Officer & Drivers Safety (Lesson 9 of 25)
Gloves should be made of latex, nitril, rubber, or other water impervious materials. If glove material is thin or flimsy, double gloving can provide an additional layer of protection. Also, if you know you have cuts or sores on your hands, you should cover these with a bandage or similar protection as an additional precaution before donning your gloves. You should always inspect your gloves for tears or punctures before putting them on. If a glove is damaged, don’t use it! When taking contaminated gloves off, do so carefully. Make sure you don’t touch the outside of the gloves with any bare skin, and be sure to dispose of them in a proper container so that no one else will come in contact with them, either. It is important not to cross contaminate by touching yourself or any other person or object once your gloves have come into contact with a potentially hazardous substance.
Anytime there is a risk of splashing or vaporization of contaminated fluids, goggles and/or other eye protection should be used to protect your eyes. Again, bloodborne pathogens can be transmitted through the thin membranes of the eyes so it is important to protect them. Splashing could occur while cleaning up a spill, during laboratory procedures, or while providing first aid or medical assistance.
Face shields may be worn in addition to goggles to provide additional face protection. A face shield will protect against splashes to the nose and mouth.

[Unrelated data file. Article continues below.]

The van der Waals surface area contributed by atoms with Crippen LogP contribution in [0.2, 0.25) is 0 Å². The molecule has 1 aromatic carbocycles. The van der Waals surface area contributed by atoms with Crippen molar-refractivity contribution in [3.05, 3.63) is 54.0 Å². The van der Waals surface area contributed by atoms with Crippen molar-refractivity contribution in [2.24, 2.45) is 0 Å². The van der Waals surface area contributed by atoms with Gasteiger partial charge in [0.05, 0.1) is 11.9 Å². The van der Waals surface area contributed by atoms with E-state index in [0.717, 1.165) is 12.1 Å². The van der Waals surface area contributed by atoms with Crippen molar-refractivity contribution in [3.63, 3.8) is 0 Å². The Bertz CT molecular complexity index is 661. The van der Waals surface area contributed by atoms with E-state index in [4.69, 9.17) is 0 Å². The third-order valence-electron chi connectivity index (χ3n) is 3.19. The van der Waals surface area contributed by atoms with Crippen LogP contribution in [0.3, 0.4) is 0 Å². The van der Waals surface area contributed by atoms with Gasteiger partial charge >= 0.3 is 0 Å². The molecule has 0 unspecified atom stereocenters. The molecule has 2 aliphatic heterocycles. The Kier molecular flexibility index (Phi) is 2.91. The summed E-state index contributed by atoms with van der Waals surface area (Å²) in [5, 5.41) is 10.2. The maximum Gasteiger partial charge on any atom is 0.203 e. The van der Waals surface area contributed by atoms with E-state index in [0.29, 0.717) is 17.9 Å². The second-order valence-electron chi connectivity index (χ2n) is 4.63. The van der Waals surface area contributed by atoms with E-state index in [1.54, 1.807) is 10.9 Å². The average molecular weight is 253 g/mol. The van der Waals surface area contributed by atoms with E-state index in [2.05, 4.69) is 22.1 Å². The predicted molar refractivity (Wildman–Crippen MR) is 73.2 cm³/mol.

Aprons may be worn to protect your clothing and to keep blood or other contaminated fluids from soaking through to your skin.
Normal clothing that becomes contaminated with blood should be removed as soon as possible because fluids can seep through the cloth to come into contact with skin. Contaminated laundry should be handled as little as possible, and it should be placed in an appropriately labeled bag or container until it is decontaminated, disposed of, or laundered.
Remember to use universal precautions and treat all blood or potentially infectious body fluids as if they are contaminated. Avoid contact whenever possible, and whenever it’s not, wear personal protective equipment. If you find yourself in a situation where you have to come in contact with blood or other body fluids and you don’t have any standard personal protective equipment handy, you can improvise. Use a towel, plastic bag, or some other barrier to help avoid direct contact.